While every article about application development impresses upon us the importance of separating the data, logic and presentation layers, MS Excel gleefully mixes the three. While this gets sneers from most developers, it is precisely the reason that so many people use it and love it and get themselves into all kinds of trouble with it... and then ask me to help. So I was very excited to get my copy of Excel Hacks today. Among other things, it has a lot of tips for separating the data from the formulas and the data from the presentation, making a complex Excel spreadsheet more maintainable. Other things I was glad to see:
- Chapter devoted to the SpreadsheetML, or the xml/xslt format used to describe spreadsheets. This facilitates generating spreadsheets using PHP and Java and other technologies that have nothing to do with Excel
- Lots of hints for overcoming limits imposed by Excel: For example, override the number of undos allowed and override the limit to criteria for conditional formatting of cells.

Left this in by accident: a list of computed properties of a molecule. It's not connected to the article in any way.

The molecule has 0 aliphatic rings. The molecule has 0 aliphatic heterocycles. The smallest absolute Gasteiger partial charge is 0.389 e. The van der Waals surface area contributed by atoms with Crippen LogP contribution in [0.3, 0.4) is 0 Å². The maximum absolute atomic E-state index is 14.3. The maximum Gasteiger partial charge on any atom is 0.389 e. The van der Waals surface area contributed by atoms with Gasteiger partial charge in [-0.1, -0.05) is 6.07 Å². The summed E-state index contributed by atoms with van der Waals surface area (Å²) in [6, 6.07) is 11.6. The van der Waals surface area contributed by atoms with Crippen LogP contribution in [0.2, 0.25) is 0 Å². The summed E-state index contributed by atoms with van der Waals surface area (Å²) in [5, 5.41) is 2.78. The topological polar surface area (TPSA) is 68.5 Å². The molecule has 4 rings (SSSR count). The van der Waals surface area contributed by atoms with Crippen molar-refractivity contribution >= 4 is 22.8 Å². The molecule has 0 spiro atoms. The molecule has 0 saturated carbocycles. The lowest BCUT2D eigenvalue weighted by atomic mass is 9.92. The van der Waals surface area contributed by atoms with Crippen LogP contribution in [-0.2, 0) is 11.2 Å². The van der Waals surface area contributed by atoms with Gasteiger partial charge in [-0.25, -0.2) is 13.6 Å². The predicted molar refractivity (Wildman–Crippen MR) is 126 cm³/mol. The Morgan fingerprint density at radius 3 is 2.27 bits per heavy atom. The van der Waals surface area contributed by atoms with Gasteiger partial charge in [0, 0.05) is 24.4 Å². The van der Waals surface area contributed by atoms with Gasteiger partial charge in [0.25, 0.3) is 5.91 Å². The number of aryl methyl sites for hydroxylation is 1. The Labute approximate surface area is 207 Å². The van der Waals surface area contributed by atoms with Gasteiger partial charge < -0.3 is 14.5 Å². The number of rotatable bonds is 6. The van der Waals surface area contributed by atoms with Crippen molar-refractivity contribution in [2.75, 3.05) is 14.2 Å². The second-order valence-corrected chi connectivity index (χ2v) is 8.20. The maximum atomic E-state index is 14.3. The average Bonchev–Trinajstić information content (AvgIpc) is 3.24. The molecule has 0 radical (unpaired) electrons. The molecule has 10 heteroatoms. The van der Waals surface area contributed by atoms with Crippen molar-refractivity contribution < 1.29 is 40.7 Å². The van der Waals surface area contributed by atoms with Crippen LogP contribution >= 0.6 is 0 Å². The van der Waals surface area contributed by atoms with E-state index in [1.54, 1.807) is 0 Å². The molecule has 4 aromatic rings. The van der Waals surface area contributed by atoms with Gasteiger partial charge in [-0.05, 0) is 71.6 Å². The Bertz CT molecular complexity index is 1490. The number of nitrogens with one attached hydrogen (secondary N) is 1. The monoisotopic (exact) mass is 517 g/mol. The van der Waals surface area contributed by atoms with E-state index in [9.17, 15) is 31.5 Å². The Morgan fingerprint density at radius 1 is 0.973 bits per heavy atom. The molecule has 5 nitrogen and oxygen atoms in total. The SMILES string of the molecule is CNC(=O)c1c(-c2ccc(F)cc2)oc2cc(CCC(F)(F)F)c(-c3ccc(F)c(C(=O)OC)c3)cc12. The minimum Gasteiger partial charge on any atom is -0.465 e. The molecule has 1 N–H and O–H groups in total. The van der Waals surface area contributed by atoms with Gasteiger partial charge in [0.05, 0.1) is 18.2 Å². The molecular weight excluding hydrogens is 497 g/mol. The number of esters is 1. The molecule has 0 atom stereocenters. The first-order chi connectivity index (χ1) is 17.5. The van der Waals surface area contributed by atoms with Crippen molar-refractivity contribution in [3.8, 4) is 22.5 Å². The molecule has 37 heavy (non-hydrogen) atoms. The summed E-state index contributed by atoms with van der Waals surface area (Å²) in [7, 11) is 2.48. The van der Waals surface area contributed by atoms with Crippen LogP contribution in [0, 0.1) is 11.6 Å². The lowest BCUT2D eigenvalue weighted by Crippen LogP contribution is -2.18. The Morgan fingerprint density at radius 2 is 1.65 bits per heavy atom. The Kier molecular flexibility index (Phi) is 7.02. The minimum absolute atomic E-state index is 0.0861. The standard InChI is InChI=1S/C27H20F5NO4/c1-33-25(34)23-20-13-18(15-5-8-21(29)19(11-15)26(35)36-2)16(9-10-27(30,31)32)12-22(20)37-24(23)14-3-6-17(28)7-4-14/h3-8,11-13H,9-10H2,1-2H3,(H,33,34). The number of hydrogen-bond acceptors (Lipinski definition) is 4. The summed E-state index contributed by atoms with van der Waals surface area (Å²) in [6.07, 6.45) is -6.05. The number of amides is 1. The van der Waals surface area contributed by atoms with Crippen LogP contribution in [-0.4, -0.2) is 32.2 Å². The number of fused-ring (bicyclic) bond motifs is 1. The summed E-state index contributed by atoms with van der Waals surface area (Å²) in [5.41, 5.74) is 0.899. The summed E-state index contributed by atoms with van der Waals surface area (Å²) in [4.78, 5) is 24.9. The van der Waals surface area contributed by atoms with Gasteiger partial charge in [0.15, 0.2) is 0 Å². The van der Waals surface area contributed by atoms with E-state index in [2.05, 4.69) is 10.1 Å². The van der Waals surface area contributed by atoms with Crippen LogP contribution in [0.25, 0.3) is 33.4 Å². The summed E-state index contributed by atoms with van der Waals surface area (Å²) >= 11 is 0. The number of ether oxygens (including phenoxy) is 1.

- Lots of easy to understand VBA code
- Ways to recover data from corrupt workbooks
- Long chapter on charts with some neato ideas for custom charts. I get asked a lot of questions about Excel charts and I never really learned more than basic charting skills.
- And a question I have tried to solve several times, never getting a graceful solution: How to fill in empty cells with values
- Solutions to pivot tables
I am working my way through each of the 100 hacks and in almost every one, I am saying to myself, "Gee, I didn't know excel could do that" In summary, the O'Reilly hacks series has produced some excellent books and this one is one of the best. It is clear, concise, error free, and doesn't assume you have the most recent version of Excel. It is full of nuggets such as the fact that Excel purposely doesn't recognize that the year 1900 was a leap year (link blames it all on Lotus!). Who knows, you might encounter that some day.